Jane Austen: Pride and Prejudice

1086 WordsJun 23, 20185 Pages
Jane Austen, born December 16, 1775, was an English novelist whose works of romantic fiction earned her a place as one of the most widely read authors in English literature. Austen’s novels critique the life of the second half of the eighteenth century and are part of the transition to nineteenth-century realism. Though her novels were by no means autobiographical, her fictional characters do shed light on the facts of her life and but more importantly, they offered aspiring writers a model of how great works of literature were created. In 1796 and 1797 she worked on her novel First Impressions. This novel was later revised and published in 1813 as Pride and Prejudice. This is a nineteenth century English romantic story of the rebellious…show more content…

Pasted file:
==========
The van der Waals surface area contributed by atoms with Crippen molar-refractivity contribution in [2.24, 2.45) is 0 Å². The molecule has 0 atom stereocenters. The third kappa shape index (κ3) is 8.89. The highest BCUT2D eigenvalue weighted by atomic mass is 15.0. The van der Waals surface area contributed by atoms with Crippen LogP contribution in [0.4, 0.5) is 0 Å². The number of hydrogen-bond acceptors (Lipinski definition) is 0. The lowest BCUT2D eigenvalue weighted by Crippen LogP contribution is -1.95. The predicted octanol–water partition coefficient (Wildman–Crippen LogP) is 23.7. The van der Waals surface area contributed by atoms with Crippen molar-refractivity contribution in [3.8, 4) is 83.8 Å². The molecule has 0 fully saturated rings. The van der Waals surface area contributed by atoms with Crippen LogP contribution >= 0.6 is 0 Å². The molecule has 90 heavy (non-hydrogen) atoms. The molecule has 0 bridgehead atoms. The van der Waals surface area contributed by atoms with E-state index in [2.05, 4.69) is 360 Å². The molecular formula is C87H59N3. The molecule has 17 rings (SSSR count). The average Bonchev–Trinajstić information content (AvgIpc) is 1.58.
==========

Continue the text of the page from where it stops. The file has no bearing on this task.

Bingley. Similar to this situation in the novel, Austen’s mother took her one and only love away. His name was Tom Lefroy, a lower class man from Ireland whom Austen fell in love with. His family sent him back to Ireland when they discovered their love. Austen’s family told her that he was not wealthy enough (Swisher 20). The main classes were the upper class, middle class and the lower class. The upper class had a privileged and wonderful life (Emsley). The father of the family brought up social ranking. Mr. Bennet was considered middle class because he owned land, but had a low paying job. This was similar to Austen’s family. "In marrying your nephew, I should not consider myself as quitting that sphere. He is a gentleman; I am a gentleman's daughter; so far we are equal (Austen 239). The nineteenth century influenced Austen in writing her novel. In the nineteenth century, women were not allowed to own or inherit land from their father. In order to own land a person had to be male. Austen’s brothers could inherit land but Elizabeth and her sisters could not. “About a month ago I received this letter, and about a fortnight ago I answered it, for I thought it a case of some delicacy, and requiring early attention. It is from my cousin, Mr. Collins, who, when I am dead, may turn you all out of this house as soon as he pleases (Austen 42).” In order to find a husband, the parents needed to intervene.

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